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Not to be left behind, NATO has now designated the cyber domain as a new frontline. Cyber attacks, the defence organisation contends, are now an area of operations that could demand a collective military response.

“We have decided that a cyber attack can trigger Article 5, meaning a cyber attack can trigger collective defense,” NATO Secretary-General Jens Stoltenberg said after top level talks in Brussels.

Article 5 is the essential binding mechanism of NATO, stating that a major attack on one member state of the defence pact demands a collective response from all 28 members.

In talks earlier this month, defence ministers also agreed to establish four reinforced battalions in Poland and the Baltics, as well as examine the possibility of creating a multinational brigade in Romania, all as part of NATO efforts to increase its presence in the Alliance’s eastern and southern zones due to fears of a more “assertive Russia.”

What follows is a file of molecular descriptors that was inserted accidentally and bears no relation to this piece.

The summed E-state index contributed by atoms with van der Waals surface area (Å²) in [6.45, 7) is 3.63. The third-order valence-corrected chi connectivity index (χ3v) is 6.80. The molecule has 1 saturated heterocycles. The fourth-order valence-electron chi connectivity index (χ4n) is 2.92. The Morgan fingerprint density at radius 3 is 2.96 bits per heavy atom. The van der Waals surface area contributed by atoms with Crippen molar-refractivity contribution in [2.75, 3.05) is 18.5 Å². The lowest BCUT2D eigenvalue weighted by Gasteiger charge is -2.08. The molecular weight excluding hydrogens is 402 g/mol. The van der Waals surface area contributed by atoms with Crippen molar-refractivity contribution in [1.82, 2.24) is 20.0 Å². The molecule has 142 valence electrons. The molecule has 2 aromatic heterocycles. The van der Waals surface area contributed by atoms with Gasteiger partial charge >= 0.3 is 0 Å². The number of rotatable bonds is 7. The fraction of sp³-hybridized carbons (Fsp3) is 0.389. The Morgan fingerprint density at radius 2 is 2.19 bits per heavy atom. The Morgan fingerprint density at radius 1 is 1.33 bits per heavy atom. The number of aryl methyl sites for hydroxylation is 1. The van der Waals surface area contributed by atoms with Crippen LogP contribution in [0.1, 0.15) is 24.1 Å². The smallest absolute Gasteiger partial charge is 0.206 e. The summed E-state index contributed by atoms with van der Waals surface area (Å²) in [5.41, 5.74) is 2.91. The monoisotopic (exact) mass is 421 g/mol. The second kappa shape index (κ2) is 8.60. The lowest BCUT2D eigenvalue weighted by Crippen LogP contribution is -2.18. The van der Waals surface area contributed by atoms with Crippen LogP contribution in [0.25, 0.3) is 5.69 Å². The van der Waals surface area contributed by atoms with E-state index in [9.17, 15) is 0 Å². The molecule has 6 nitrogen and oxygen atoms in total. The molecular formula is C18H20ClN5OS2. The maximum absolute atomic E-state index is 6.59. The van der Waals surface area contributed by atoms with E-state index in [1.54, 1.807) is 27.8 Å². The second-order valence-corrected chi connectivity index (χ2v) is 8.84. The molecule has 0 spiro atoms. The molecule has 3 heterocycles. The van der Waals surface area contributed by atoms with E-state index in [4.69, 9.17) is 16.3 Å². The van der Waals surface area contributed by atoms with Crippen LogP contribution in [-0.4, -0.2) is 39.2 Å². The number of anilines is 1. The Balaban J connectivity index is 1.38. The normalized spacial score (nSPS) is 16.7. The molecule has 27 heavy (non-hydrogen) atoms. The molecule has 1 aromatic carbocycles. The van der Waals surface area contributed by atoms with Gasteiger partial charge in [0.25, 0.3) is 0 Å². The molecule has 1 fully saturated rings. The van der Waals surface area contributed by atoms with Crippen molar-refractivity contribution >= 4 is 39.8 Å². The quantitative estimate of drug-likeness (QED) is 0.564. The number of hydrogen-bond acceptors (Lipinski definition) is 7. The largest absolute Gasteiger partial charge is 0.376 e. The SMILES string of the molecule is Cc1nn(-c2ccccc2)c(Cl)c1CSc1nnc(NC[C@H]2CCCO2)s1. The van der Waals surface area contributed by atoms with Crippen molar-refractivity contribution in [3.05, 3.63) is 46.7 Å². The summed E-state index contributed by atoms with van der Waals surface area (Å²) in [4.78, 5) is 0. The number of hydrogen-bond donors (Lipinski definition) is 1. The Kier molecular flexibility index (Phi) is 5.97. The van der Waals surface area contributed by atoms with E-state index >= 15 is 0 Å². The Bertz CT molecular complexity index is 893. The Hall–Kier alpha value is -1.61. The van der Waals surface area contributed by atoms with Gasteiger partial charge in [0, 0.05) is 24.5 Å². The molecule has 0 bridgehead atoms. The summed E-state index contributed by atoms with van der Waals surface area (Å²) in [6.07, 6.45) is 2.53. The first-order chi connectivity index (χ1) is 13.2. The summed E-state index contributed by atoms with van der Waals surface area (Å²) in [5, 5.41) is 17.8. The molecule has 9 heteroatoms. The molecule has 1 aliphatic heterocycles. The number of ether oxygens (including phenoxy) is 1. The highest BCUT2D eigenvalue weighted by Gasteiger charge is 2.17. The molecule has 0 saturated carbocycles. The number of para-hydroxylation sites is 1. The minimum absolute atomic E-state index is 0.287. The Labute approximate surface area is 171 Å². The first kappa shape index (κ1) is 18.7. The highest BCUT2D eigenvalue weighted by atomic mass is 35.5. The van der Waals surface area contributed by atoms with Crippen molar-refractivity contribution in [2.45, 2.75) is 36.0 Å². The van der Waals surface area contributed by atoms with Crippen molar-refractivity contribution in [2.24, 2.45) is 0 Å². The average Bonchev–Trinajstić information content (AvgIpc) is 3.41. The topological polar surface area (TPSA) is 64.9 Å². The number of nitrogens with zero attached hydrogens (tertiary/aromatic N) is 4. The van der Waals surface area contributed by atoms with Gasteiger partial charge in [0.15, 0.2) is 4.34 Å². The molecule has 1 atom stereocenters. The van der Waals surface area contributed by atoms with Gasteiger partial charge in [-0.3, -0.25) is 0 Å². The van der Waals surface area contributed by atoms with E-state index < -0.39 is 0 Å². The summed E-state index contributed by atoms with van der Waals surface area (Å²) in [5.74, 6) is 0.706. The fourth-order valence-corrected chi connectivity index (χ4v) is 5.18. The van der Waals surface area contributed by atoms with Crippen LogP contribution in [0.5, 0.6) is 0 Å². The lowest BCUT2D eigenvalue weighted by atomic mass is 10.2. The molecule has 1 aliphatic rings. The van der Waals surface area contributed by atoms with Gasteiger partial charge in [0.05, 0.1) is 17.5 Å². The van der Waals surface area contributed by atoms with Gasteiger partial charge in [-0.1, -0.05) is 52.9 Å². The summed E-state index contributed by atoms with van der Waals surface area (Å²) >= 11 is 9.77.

NATO is now working on what it calls the largest military reinforcement in Europe since the end of the Cold War, which includes more than doubling the size of its rapid response force. NATO asserts that this is all in response to moves made by Russia in recent years, including the intervention in Ukraine.

NATO shift to the cyber domain comes as a response to increased virtual attacks that have become a major concern for the Alliance. Both China and Russia have been frequently accused of carrying out such attacks. It is unclear, however, what level of attack would necessitate a collective response.

Not all cyber assaults will necessarily rise to the level of invoking Article 5, Stoltenberg said. The only time Article 5 has been invoked was after the 11 September attacks on the US.